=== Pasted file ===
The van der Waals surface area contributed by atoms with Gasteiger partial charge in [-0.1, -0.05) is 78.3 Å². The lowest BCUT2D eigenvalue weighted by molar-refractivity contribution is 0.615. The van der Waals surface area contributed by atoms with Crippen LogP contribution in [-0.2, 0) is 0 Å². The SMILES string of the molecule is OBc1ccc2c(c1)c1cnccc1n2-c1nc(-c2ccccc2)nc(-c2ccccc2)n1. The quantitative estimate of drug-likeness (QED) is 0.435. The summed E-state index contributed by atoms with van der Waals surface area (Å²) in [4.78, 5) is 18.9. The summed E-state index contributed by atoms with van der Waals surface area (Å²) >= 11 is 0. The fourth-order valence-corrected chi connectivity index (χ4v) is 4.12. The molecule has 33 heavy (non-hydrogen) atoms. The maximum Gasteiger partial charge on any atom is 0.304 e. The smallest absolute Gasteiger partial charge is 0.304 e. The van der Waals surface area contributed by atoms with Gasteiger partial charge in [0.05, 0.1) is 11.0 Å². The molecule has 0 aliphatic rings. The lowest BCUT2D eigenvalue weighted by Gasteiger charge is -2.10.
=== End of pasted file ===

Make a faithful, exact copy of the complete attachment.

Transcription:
The van der Waals surface area contributed by atoms with Gasteiger partial charge in [-0.1, -0.05) is 78.3 Å². The lowest BCUT2D eigenvalue weighted by molar-refractivity contribution is 0.615. The van der Waals surface area contributed by atoms with Crippen LogP contribution in [-0.2, 0) is 0 Å². The SMILES string of the molecule is OBc1ccc2c(c1)c1cnccc1n2-c1nc(-c2ccccc2)nc(-c2ccccc2)n1. The quantitative estimate of drug-likeness (QED) is 0.435. The summed E-state index contributed by atoms with van der Waals surface area (Å²) in [4.78, 5) is 18.9. The summed E-state index contributed by atoms with van der Waals surface area (Å²) >= 11 is 0. The fourth-order valence-corrected chi connectivity index (χ4v) is 4.12. The molecule has 33 heavy (non-hydrogen) atoms. The maximum Gasteiger partial charge on any atom is 0.304 e. The smallest absolute Gasteiger partial charge is 0.304 e. The van der Waals surface area contributed by atoms with Gasteiger partial charge in [0.05, 0.1) is 11.0 Å². The molecule has 0 aliphatic rings. The lowest BCUT2D eigenvalue weighted by Gasteiger charge is -2.10.